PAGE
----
x Abu Dhabi, UAEWednesday 24 January 2018

Car market expected to shrink by 8.5%

The car market in the UAE is expected to contract by 8.5 per cent this year, as consumers postpone big purchases.

The car market in the UAE is expected to contract by 8.5 per cent this year, as consumers postpone big purchases during the economic downturn, according to a London-based market research firm. Business Monitor International (BMI) had previously predicted that the Emirates' car sales would grow by 2.9 per cent.

But a steep fall in sales during the first half of this year prompted the revision, said Anna-Marie Baisden, BMI's head of automotive research. The worldwide car market has been hit hard during the recession as banks tightened lending criteria, including raising minimum salary requirements, while consumers, worried about their personal finances, decided to save more than they spend. In the first half of this year, car dealers in the UAE estimate the market fell by as much as 48 per cent.

BMI estimates there will be 324,900 vehicles sold this year, some of which are destined for re-export, Ms Baisden said. "Given such a drop in sales and the level of unsold stock remaining for dealers, the analysts revised our previous forecast for growth," she said. Sales in the second quarter did improve from the first three months of this year, Ms Baisden said. Car dealers boosted sales by linking up with banks to make it easier for buyers to secure financing, with deals that offered lower minimum salary requirements to qualify for loans, contributions to customers' downpayments and the promise of a cash payout if the buyer loses their job.

"In Q2 there are already signs that things are improving," Ms Baisden said. "While you might not necessarily see a massive return to growth by the end of the year, the second half is going to be better." Mercedes-Benz sold 1,293 cars in Abu Dhabi and 1,767 cars in Dubai in the first half of this year, down 12 per cent and 28.9 per cent, respectively, compared with the first six months of last year, which was a record year for car dealers in the Emirates.

Frank Bernthaler, the director of sales and marketing for Mercedes-Benz cars in the Middle East and Levant, said the total number of sales had fallen and he did not expect a major shift during the second half of this year. "Overall, people are not sure whether they are going to earn the same salary or have a job next month, and that all affects buying conditions." At General Motors (GM), sales in the UAE dropped by 40 per cent during the first half of this year, said Mahmoud Samara, GM's regional manager for the lower Gulf.

While there are no official figures on sales, car dealers in the region share their own statistics which show that the UAE market has shrunk by 48 per cent in the first half compared with the first six months of last year, Mr Samara said, making it the worst hit market in the Gulf. He said the biggest contributor to the slowdown in sales was the number of would-be car buyers who no longer qualified for bank loans. Up to half of applicants could not get financing, against average rejection rates earlier of 6 per cent or 7 per cent. GM implemented "buyer friendly" programmes toward the end of the first quarter that helped boost loan approvals by 20 per cent, Mr Samara said.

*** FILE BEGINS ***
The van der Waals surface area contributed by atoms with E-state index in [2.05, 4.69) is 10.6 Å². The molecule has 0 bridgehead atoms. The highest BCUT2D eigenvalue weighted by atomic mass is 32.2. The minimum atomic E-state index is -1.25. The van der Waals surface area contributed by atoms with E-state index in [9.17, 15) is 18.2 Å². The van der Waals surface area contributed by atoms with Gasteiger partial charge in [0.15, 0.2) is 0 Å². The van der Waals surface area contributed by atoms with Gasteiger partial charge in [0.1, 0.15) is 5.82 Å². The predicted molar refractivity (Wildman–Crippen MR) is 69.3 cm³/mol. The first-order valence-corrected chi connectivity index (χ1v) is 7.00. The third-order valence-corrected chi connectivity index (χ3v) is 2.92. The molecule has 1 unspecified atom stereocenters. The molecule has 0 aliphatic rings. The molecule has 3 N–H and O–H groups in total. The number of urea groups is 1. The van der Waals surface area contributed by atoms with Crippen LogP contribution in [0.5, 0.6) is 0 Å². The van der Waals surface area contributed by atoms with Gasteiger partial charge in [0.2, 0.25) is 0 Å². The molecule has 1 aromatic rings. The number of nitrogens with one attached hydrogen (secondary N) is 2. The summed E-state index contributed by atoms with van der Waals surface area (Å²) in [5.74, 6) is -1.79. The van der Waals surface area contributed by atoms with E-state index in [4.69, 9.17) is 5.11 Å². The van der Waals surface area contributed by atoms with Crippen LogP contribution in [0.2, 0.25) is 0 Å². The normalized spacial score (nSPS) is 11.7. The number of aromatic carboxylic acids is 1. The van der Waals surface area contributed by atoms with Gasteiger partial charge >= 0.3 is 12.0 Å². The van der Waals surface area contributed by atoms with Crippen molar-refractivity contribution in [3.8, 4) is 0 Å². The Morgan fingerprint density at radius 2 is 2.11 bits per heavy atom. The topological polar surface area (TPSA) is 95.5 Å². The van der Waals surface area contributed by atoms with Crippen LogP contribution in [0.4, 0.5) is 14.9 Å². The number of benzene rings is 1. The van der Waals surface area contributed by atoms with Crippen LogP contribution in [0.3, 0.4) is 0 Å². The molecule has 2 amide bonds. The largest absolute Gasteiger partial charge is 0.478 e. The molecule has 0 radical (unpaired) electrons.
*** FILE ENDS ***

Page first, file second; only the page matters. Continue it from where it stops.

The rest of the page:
The luxury carmaker Bentley, whose dealerships in the UAE were its top-selling outlets worldwide last year, said sales have fallen by 22 per cent in the first half compared with the first six months of last year. However, Bentley said, it expected to reach 2008's levels of sales by the end of the year, at 219 vehicles. Audi sales have dropped by 28.4 per cent at its UAE dealerships during the first half of this year, with sales of roughly 1,100 cars, according to Jeff Mannering, the managing director of Audi Middle East.

"The UAE has been among the more badly affected markets," he said. "The dealers have implemented some additional programmes in the areas of leasing and finance, but we have not and will not resort to panic discounting measures to maintain our market shares." Rolls-Royce said sales in the UAE during the first half were slightly better than for the same period last year., Frank Tiemann, the corporate communications manager for Europe and the Middle East, did not give figures for the UAE but said sales in the Middle East represented roughly 20 per cent of the 329 cars sold worldwide in the first half of this year. Sales globally dropped 33.5 per cent from the same period last year, he said.

BMW sold 1,442 cars in Dubai and 1,241 cars in Abu Dhabi in the first six months, a drop of 26 per cent and 13 per cent respectively compared with the same period last year. Hugh Dickerson, the general manager of sales and marketing for Al-Futtaim Motors, which sells Toyota and Lexus cars, said sales were down but gave no details. However, he said, last month was shaping up to be the best month for sales so far this year, in part because of Al-Futtaim Motors' offer of a 15 per cent cash payout for buyers who lost their jobs because of the downturn.

"I don't see a sudden turn around in fortunes," Mr Dickerson said. "But we don't see it slipping away any further." *with additional reporting by Stefanie Kerschke aligaya@thenational.ae